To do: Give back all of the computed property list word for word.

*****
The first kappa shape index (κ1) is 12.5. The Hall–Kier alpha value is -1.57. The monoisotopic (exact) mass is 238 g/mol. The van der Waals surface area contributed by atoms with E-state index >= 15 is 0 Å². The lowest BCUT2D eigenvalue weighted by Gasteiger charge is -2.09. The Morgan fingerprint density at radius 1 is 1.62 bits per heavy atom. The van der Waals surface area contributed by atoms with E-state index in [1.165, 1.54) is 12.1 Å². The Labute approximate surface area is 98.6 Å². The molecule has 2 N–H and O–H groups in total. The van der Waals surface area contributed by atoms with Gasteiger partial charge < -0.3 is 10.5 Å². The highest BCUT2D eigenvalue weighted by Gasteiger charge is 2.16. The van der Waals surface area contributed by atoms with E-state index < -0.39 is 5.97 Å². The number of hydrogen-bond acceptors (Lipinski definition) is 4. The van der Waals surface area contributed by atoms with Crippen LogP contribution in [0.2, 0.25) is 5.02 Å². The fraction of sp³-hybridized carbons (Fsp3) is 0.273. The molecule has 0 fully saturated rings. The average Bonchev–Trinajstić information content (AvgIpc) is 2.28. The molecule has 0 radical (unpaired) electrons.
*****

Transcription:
The first kappa shape index (κ1) is 12.5. The Hall–Kier alpha value is -1.57. The monoisotopic (exact) mass is 238 g/mol. The van der Waals surface area contributed by atoms with E-state index >= 15 is 0 Å². The lowest BCUT2D eigenvalue weighted by Gasteiger charge is -2.09. The Morgan fingerprint density at radius 1 is 1.62 bits per heavy atom. The van der Waals surface area contributed by atoms with E-state index in [1.165, 1.54) is 12.1 Å². The Labute approximate surface area is 98.6 Å². The molecule has 2 N–H and O–H groups in total. The van der Waals surface area contributed by atoms with Gasteiger partial charge < -0.3 is 10.5 Å². The highest BCUT2D eigenvalue weighted by Gasteiger charge is 2.16. The van der Waals surface area contributed by atoms with E-state index < -0.39 is 5.97 Å². The number of hydrogen-bond acceptors (Lipinski definition) is 4. The van der Waals surface area contributed by atoms with Crippen LogP contribution in [0.2, 0.25) is 5.02 Å². The fraction of sp³-hybridized carbons (Fsp3) is 0.273. The molecule has 0 fully saturated rings. The average Bonchev–Trinajstić information content (AvgIpc) is 2.28. The molecule has 0 radical (unpaired) electrons.